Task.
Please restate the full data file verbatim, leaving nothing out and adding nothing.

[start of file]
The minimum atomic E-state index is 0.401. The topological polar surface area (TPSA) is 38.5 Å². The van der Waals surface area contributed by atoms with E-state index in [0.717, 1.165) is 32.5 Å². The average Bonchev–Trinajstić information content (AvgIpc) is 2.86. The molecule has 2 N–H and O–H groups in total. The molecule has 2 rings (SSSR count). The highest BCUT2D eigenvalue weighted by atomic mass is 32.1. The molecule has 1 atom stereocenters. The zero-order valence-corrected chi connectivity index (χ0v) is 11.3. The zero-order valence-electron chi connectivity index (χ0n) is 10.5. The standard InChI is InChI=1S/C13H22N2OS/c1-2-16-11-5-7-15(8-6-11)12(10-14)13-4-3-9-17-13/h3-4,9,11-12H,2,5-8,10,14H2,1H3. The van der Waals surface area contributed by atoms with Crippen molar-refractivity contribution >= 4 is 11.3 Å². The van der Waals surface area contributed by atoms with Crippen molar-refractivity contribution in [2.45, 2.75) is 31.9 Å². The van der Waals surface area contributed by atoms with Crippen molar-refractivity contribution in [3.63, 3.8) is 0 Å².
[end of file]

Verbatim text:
The minimum atomic E-state index is 0.401. The topological polar surface area (TPSA) is 38.5 Å². The van der Waals surface area contributed by atoms with E-state index in [0.717, 1.165) is 32.5 Å². The average Bonchev–Trinajstić information content (AvgIpc) is 2.86. The molecule has 2 N–H and O–H groups in total. The molecule has 2 rings (SSSR count). The highest BCUT2D eigenvalue weighted by atomic mass is 32.1. The molecule has 1 atom stereocenters. The zero-order valence-corrected chi connectivity index (χ0v) is 11.3. The zero-order valence-electron chi connectivity index (χ0n) is 10.5. The standard InChI is InChI=1S/C13H22N2OS/c1-2-16-11-5-7-15(8-6-11)12(10-14)13-4-3-9-17-13/h3-4,9,11-12H,2,5-8,10,14H2,1H3. The van der Waals surface area contributed by atoms with Crippen molar-refractivity contribution >= 4 is 11.3 Å². The van der Waals surface area contributed by atoms with Crippen molar-refractivity contribution in [2.45, 2.75) is 31.9 Å². The van der Waals surface area contributed by atoms with Crippen molar-refractivity contribution in [3.63, 3.8) is 0 Å².